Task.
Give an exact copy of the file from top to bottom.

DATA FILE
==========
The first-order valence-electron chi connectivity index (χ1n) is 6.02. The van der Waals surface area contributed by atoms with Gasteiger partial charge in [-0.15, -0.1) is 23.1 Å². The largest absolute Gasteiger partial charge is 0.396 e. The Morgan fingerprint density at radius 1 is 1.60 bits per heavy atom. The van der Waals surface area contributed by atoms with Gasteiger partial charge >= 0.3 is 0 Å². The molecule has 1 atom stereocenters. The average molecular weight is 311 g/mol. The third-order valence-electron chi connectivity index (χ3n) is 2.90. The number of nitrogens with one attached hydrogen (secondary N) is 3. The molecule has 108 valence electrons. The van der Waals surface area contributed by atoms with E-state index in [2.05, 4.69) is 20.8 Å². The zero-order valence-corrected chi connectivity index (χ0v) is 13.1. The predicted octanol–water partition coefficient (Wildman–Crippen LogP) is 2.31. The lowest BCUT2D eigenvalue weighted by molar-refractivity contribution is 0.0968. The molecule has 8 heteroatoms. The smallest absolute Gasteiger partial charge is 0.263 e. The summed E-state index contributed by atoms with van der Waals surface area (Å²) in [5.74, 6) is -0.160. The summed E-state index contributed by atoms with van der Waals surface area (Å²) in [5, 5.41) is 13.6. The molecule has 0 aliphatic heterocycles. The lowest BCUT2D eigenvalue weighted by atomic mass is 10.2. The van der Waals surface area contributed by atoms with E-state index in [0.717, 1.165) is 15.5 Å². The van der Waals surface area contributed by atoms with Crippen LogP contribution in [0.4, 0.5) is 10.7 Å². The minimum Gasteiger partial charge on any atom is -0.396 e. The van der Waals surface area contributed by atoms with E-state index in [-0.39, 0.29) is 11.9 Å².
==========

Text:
The first-order valence-electron chi connectivity index (χ1n) is 6.02. The van der Waals surface area contributed by atoms with Gasteiger partial charge in [-0.15, -0.1) is 23.1 Å². The largest absolute Gasteiger partial charge is 0.396 e. The Morgan fingerprint density at radius 1 is 1.60 bits per heavy atom. The van der Waals surface area contributed by atoms with Gasteiger partial charge >= 0.3 is 0 Å². The molecule has 1 atom stereocenters. The average molecular weight is 311 g/mol. The third-order valence-electron chi connectivity index (χ3n) is 2.90. The number of nitrogens with one attached hydrogen (secondary N) is 3. The molecule has 108 valence electrons. The van der Waals surface area contributed by atoms with E-state index in [2.05, 4.69) is 20.8 Å². The zero-order valence-corrected chi connectivity index (χ0v) is 13.1. The predicted octanol–water partition coefficient (Wildman–Crippen LogP) is 2.31. The lowest BCUT2D eigenvalue weighted by molar-refractivity contribution is 0.0968. The molecule has 8 heteroatoms. The smallest absolute Gasteiger partial charge is 0.263 e. The summed E-state index contributed by atoms with van der Waals surface area (Å²) in [5.74, 6) is -0.160. The summed E-state index contributed by atoms with van der Waals surface area (Å²) in [5, 5.41) is 13.6. The molecule has 0 aliphatic heterocycles. The lowest BCUT2D eigenvalue weighted by atomic mass is 10.2. The van der Waals surface area contributed by atoms with E-state index in [0.717, 1.165) is 15.5 Å². The van der Waals surface area contributed by atoms with Crippen LogP contribution in [0.4, 0.5) is 10.7 Å². The minimum Gasteiger partial charge on any atom is -0.396 e. The van der Waals surface area contributed by atoms with E-state index in [-0.39, 0.29) is 11.9 Å².